The Third Sunday of Advent –(December 11, 2016)

November 18, 2016 | by Bruce Epperly

Reading 1 Reading 2 Reading 3 Reading 4 Reading 1 Alt Reading 2 Alt
Isaiah 35:1-10 Psalm 146:5-10 or Luke 1:46b-55 James 5:7-10 Matthew 11:2-11

Isaiah speaks of celebration and renewal. Exiles will return, the fearful will be comforted, the oppressed uplifted, and all creation will share in God’s glory. As I have said earlier Advent posts, the Advent readings present a vision of impossibilities – the realm of God among us and a new orientation for all whose lives have been broken by political or personal trauma. Yet, are these impossibilities? Many things we have deemed impossible have come to pass through patient attending to God’s vision for history. Many things, of course, still seem beyond our grasp – and indeed appear to be moving away from our grasp – that still lure us toward personal and corporate transformation. History is ambiguous. Yet, we can live with hope when we take our place as God’s partners in healing the world.

The vision of Isaiah 35 suggests a synchronicity between humankind and the non-human world. The new order that God imagines and seeks to bring forth includes flora and fauna as well as humanity and its institutions. Long before the environmental movement or the Paris Accords, Isaiah discovered a continuity between humanity and the non-human world. Healthy humanity and an appropriate ordering of human affairs are connected with health in the non-human environment. Heaven, nature, and humanity sing when we align ourselves with God’s vision of Shalom. In light of the realities of global climate change, we have come to experience what happens when we turn away from Shalom and our responsibility to future generations – drought, species destruction, and anomalous weather conditions. We may be near the tipping point in terms of planetary well-being and both prudence and faithfulness challenge us to live more simply and to enact policies that protect the Earth.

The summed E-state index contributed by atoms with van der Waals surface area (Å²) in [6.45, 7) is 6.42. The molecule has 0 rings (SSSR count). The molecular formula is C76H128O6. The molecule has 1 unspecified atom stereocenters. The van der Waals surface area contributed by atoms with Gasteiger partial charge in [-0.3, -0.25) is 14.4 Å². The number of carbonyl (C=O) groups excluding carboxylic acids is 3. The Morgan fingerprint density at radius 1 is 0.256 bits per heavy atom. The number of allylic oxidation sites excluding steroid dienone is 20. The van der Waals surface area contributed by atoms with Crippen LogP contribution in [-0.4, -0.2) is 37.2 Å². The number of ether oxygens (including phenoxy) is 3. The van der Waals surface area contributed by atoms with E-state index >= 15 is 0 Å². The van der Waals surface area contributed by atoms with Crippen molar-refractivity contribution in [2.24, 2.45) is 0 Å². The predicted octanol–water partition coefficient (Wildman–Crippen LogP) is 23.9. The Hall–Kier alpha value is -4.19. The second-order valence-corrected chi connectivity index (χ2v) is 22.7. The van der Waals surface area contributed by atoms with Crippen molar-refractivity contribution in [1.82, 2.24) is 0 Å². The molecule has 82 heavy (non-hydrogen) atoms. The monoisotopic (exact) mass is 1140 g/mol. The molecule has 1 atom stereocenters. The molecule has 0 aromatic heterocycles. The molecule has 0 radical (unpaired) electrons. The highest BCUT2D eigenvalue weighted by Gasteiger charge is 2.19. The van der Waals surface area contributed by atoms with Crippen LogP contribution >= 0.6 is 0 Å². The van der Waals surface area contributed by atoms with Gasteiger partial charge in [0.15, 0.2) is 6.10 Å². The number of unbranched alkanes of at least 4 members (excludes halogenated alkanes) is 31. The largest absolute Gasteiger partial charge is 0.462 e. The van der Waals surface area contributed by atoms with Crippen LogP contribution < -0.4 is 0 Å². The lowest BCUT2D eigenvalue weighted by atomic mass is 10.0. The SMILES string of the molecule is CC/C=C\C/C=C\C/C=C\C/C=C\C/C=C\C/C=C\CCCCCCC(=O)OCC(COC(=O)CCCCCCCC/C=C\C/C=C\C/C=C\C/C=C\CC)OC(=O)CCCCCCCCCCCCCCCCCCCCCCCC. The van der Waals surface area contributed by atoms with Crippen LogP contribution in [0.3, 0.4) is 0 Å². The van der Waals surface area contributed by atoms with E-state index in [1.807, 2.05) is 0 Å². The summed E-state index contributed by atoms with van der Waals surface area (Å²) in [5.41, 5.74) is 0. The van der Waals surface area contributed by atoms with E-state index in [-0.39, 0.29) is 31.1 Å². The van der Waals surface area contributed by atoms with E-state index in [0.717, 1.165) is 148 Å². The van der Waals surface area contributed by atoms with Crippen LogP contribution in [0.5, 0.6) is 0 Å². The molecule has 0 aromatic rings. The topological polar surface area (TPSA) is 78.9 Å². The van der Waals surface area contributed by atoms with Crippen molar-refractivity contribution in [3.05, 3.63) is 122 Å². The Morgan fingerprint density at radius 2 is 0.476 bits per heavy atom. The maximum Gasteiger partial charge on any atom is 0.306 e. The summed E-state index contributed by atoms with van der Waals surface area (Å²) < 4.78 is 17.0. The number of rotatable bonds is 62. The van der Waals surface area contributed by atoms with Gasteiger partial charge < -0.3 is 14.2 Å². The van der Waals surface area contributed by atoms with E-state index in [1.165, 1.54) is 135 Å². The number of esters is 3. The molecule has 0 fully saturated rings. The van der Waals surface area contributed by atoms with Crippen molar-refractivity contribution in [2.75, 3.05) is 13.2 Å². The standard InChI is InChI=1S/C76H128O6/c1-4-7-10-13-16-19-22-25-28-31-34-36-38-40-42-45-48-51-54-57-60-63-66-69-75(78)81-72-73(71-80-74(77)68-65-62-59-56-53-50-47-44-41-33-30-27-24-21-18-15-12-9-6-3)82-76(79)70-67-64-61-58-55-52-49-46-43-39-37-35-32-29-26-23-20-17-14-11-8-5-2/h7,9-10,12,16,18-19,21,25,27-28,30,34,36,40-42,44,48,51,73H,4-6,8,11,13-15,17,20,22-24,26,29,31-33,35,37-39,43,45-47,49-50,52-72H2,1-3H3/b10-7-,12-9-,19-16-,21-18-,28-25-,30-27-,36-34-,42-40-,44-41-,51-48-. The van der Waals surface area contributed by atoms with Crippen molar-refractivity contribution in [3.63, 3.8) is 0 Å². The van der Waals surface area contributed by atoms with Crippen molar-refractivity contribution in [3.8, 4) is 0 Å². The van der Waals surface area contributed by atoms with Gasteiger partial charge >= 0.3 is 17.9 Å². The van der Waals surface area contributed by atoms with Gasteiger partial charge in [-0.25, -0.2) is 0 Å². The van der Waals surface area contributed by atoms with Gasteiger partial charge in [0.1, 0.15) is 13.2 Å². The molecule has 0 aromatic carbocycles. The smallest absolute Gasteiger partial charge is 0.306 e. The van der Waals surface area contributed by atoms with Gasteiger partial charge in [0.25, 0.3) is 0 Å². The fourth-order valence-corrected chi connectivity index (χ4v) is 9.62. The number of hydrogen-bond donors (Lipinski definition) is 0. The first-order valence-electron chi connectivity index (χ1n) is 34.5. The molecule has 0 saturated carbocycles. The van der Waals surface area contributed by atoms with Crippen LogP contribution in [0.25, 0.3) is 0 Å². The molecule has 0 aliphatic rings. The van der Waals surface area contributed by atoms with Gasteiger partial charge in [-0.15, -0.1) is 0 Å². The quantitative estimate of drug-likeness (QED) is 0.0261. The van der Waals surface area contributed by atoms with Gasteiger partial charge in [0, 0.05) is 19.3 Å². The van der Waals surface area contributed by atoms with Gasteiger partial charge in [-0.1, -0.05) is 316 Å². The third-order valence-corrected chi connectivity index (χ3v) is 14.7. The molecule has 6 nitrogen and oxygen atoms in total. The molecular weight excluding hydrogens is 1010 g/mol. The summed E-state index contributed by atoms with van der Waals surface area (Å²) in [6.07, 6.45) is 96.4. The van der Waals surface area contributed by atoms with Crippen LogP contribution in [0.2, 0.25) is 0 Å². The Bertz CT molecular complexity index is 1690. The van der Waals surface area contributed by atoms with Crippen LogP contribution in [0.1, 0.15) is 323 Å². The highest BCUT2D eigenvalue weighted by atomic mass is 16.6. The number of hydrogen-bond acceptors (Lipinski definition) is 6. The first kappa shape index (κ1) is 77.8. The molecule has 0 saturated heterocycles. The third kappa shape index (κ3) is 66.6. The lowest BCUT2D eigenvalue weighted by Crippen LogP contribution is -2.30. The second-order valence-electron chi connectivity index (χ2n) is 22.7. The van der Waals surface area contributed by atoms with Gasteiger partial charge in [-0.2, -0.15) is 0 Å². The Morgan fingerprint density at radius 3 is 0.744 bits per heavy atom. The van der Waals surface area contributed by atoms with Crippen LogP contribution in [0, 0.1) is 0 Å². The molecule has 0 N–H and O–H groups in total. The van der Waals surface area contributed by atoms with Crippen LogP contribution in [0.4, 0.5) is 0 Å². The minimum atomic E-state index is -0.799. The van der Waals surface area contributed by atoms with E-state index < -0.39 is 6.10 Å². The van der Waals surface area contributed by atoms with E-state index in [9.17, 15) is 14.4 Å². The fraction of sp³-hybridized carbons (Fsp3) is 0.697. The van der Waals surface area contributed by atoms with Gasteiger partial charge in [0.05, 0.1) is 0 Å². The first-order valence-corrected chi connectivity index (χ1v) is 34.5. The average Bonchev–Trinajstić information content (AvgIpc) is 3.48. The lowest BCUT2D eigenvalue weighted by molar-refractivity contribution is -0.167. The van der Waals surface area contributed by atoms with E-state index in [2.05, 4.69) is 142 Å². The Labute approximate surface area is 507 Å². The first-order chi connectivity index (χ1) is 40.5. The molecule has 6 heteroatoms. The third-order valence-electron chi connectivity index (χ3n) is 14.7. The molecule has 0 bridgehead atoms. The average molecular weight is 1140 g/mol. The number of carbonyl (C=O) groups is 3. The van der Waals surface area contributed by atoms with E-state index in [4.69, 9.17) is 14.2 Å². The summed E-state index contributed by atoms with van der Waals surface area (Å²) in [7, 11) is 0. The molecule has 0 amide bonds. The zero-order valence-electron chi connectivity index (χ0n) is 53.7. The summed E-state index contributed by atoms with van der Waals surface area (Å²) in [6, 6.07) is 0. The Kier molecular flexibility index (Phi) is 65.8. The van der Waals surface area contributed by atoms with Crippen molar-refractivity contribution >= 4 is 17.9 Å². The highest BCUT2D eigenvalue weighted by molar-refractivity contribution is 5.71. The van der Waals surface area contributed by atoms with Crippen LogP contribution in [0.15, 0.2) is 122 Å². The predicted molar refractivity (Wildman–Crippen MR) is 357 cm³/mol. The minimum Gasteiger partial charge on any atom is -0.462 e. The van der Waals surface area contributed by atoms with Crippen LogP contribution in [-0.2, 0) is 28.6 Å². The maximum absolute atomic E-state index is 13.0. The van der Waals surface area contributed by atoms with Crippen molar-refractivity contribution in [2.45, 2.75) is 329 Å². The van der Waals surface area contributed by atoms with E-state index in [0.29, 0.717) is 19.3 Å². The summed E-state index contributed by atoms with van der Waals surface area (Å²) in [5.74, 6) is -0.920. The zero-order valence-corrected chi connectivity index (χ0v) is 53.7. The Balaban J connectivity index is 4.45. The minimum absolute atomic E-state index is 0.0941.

God is near. We no longer to fear the future, but our joy in the present moment is a challenge, once again, to live as if God’s reign guides our personal and national values.

Psalm 146 connects personal, community, and planetary healing. God’s ethical and creative vision is reflected in the orderly movements of the heavens, the seasons of the earth, and the liberation of the oppressed. The alternative reading, Mary’s hymn of praise, recorded in Luke’s Gospel, portrays a reversal of values in which the poor and vulnerable move to center stage, receiving the bounties of the Earth, while the wealthy and powerful move to the sidelines and now depend on the generosity of those whom they once neglected.

The short verses from James speak of the relationship of divine nearness and personal behavior. God’s revealing inspires us to new behaviors. We are to cultivate patience and positive relationships. Rather than grumbling, we are to relate to one another with kindness and mercy. God’s fulfillment is coming. With that promise, we can live with grace and patience – but not passivity – in our present circumstances. We can act now as if God’s realm is already here in its fullness. (For more on James, see Bruce Epperly, Holistic Spirituality: Life-transforming Wisdom from the Letter of James, Energion Publications.)